It is often thought that an appeal to the Court of Appeal will lead to the resolution of a dispute, but in some cases, the Court will merely decide that another hearing is necessary.
In a recent case, the Court heard an appeal concerning a boundary dispute involving land in the Isle of Wight countryside. In simple terms, the question at issue was whether the line of a hedge (which had subsequently been replaced by a fence) or a ditch (which ran part of the way between the properties) represented the true boundary.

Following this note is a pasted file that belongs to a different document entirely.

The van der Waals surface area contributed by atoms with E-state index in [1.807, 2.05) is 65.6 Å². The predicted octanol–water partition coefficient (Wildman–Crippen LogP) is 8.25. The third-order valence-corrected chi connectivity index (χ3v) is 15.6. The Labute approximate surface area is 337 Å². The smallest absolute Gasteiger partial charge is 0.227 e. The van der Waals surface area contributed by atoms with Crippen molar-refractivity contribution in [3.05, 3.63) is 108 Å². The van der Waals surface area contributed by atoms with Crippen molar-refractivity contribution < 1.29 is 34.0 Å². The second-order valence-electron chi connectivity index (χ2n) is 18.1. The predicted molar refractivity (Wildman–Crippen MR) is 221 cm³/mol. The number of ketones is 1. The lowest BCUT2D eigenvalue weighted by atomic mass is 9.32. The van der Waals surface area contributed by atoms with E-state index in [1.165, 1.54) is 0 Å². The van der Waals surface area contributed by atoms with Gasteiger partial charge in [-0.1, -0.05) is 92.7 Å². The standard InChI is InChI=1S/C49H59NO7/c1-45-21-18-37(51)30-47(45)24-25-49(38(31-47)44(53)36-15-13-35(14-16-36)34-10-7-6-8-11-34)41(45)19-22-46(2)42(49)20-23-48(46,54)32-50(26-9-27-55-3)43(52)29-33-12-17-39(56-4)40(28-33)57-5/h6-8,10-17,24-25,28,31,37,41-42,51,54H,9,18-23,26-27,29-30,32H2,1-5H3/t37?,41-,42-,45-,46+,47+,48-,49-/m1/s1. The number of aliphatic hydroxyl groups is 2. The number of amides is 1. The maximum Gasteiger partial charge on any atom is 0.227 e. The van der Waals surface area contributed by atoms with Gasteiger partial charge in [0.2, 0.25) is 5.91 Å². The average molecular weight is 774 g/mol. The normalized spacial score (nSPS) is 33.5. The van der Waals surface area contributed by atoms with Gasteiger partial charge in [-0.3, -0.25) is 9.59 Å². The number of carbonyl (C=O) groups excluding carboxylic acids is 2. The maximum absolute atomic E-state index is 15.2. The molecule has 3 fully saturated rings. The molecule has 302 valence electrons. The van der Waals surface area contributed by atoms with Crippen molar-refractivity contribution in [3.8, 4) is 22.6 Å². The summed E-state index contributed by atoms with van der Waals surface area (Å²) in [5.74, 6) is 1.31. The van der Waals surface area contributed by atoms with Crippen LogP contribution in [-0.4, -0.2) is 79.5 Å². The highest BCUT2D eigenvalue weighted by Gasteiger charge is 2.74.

The Recorder hearing the case had declined to give consideration to a 1915 deed containing a plan. He concluded that the ditch marked the boundary, even though it was dug after the hedge was created. A further issue regarding adverse possession (‘squatters’ rights’) had not been considered by the Recorder and the result was an appeal to the Court of Appeal.
In the circumstances, the Court made no decision but remitted the case for a new trial so that all the relevant factors could be considered.